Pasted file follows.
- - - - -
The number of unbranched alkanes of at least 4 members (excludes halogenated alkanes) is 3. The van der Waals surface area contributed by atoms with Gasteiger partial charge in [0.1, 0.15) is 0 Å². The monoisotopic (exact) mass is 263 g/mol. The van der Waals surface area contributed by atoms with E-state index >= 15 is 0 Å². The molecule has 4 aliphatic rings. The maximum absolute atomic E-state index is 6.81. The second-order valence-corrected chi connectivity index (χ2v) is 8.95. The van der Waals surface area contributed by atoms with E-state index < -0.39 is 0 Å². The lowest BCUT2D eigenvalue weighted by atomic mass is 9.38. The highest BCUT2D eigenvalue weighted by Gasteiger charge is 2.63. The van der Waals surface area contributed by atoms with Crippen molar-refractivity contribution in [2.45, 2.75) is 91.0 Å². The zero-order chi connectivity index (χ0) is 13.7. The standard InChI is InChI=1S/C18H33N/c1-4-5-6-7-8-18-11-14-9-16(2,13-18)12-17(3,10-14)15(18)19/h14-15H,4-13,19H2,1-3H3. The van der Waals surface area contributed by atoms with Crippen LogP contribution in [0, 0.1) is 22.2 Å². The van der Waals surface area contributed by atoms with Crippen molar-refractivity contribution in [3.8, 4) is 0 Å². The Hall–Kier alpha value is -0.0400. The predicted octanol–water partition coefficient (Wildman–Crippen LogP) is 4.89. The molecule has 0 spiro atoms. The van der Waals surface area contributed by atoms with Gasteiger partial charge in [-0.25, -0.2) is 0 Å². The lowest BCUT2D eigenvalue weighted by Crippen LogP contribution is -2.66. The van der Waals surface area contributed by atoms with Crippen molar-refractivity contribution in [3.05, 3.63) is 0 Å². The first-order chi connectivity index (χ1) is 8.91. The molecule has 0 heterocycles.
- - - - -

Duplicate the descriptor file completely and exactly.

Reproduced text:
The number of unbranched alkanes of at least 4 members (excludes halogenated alkanes) is 3. The van der Waals surface area contributed by atoms with Gasteiger partial charge in [0.1, 0.15) is 0 Å². The monoisotopic (exact) mass is 263 g/mol. The van der Waals surface area contributed by atoms with E-state index >= 15 is 0 Å². The molecule has 4 aliphatic rings. The maximum absolute atomic E-state index is 6.81. The second-order valence-corrected chi connectivity index (χ2v) is 8.95. The van der Waals surface area contributed by atoms with E-state index < -0.39 is 0 Å². The lowest BCUT2D eigenvalue weighted by atomic mass is 9.38. The highest BCUT2D eigenvalue weighted by Gasteiger charge is 2.63. The van der Waals surface area contributed by atoms with Crippen molar-refractivity contribution in [2.45, 2.75) is 91.0 Å². The zero-order chi connectivity index (χ0) is 13.7. The standard InChI is InChI=1S/C18H33N/c1-4-5-6-7-8-18-11-14-9-16(2,13-18)12-17(3,10-14)15(18)19/h14-15H,4-13,19H2,1-3H3. The van der Waals surface area contributed by atoms with Crippen LogP contribution in [0, 0.1) is 22.2 Å². The van der Waals surface area contributed by atoms with Crippen molar-refractivity contribution in [3.8, 4) is 0 Å². The Hall–Kier alpha value is -0.0400. The predicted octanol–water partition coefficient (Wildman–Crippen LogP) is 4.89. The molecule has 0 spiro atoms. The van der Waals surface area contributed by atoms with Gasteiger partial charge in [-0.25, -0.2) is 0 Å². The lowest BCUT2D eigenvalue weighted by Crippen LogP contribution is -2.66. The van der Waals surface area contributed by atoms with Crippen molar-refractivity contribution in [3.05, 3.63) is 0 Å². The first-order chi connectivity index (χ1) is 8.91. The molecule has 0 heterocycles.